North of the parking lot, Kar-San Development established the present suite of offices at 48-50 Dietz St. in the early 1980s. A few businesses displaced by urban renewal on Broad Street had relocated at 48 Dietz St. in the late 1970s, prior to becoming office space.
More residential properties were lost in late 1988, when what was then Astoria Federal Savings Bank, now NBT Bank, acquired properties near Huntington Park, to establish a drive-through bank office. Two nearly identical houses, set back behind two large apartment buildings, were all knocked down in November of that year.
Some dwellings that have survived demolition through the generations are 22 Dietz St., presently the offices of lawyer Walter F. Terry III, and 51 Dietz St., at the corner of Reynolds Avenue, now the Lewis, Hurley & Pietrobono Funeral Home. It was originally built in 1896 as The Oneonta Club, remaining there until 1943. Additional private residences remain at 52, 53 and 55 Dietz St.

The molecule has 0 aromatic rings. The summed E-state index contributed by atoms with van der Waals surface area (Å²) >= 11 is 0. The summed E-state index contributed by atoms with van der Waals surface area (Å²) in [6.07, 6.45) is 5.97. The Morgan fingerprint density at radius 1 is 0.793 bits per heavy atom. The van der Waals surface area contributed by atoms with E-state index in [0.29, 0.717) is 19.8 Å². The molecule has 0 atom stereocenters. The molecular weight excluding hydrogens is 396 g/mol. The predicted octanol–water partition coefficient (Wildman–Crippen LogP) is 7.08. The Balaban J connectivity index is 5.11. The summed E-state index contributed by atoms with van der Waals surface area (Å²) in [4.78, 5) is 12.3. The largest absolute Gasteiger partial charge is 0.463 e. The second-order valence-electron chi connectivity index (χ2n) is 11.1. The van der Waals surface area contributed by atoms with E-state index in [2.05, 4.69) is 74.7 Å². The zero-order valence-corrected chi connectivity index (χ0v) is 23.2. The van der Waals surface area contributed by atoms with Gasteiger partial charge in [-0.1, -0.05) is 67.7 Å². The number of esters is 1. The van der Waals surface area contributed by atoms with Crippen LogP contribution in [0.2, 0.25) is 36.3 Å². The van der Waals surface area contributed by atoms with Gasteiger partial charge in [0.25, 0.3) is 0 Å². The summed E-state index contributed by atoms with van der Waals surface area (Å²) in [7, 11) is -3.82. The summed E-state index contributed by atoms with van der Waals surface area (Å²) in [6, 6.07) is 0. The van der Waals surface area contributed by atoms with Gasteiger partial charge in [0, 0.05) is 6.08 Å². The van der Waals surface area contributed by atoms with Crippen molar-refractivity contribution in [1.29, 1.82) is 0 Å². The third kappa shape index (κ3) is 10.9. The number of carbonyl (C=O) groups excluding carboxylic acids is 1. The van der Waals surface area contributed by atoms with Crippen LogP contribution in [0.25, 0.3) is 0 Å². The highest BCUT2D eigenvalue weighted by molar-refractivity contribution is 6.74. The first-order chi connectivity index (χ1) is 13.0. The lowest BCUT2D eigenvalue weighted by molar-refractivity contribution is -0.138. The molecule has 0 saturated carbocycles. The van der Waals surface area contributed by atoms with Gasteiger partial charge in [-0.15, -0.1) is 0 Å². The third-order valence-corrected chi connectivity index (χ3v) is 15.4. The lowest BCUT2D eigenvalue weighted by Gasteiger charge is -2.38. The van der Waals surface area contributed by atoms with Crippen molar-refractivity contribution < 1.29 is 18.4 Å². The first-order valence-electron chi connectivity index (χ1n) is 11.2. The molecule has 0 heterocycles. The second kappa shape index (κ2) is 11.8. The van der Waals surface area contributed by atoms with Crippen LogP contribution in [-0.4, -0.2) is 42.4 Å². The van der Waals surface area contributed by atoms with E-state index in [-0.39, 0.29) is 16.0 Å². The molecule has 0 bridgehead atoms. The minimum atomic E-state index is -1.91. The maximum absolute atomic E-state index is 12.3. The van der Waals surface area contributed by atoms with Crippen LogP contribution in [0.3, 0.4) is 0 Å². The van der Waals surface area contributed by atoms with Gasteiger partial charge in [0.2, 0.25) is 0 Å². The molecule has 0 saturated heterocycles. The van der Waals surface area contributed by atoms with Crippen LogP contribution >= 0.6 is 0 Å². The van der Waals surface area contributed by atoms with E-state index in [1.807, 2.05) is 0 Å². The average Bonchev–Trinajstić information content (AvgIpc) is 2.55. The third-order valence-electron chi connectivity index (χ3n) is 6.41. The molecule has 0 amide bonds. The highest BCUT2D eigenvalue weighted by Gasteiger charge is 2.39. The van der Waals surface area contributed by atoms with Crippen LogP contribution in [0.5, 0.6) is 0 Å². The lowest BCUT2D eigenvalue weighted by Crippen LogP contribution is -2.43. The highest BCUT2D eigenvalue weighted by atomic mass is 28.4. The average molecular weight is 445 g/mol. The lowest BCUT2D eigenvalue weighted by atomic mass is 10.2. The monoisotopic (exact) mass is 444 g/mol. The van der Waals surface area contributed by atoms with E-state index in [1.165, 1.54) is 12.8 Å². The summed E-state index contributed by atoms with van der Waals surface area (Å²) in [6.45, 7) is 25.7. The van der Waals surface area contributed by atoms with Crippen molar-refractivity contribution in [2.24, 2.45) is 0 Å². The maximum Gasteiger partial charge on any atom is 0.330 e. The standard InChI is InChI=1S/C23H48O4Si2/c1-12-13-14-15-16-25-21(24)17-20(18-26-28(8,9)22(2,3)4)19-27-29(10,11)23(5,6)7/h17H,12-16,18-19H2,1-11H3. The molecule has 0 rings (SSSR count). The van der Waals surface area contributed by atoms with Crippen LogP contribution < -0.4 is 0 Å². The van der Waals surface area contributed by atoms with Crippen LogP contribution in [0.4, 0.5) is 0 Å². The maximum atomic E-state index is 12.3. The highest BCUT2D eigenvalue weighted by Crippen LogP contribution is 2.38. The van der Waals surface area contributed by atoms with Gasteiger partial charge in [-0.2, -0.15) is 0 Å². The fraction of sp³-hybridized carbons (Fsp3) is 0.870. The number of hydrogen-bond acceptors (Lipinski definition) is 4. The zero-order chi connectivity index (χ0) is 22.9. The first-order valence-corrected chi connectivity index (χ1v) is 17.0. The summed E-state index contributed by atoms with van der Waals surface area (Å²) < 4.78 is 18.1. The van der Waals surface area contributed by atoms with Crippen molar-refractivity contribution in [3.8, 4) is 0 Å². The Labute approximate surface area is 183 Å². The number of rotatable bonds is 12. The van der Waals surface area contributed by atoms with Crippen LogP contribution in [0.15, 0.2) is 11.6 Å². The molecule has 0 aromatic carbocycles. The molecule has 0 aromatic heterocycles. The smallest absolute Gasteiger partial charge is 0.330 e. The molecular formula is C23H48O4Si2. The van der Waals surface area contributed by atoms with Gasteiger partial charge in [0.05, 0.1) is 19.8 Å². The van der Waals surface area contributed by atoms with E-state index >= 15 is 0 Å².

There wouldn’t be enough space to completely cover all the changes on Dietz Street, but this provides the significant shifts from residential to commercial over the last 100 years.
This weekend: The area reacted to Prohibition being lifted in April 1933.
City Historian Mark Simonson’s column appears twice weekly. On Saturdays, his column focuses on the area during the Depression and before. His Monday columns address local history after the Depression. If you have feedback or ideas about the column, write to him at The Daily Star, or email him at firstname.lastname@example.org. His website is www.oneontahistorian.com. His columns can be found at www.thedailystar.com/marksimonson.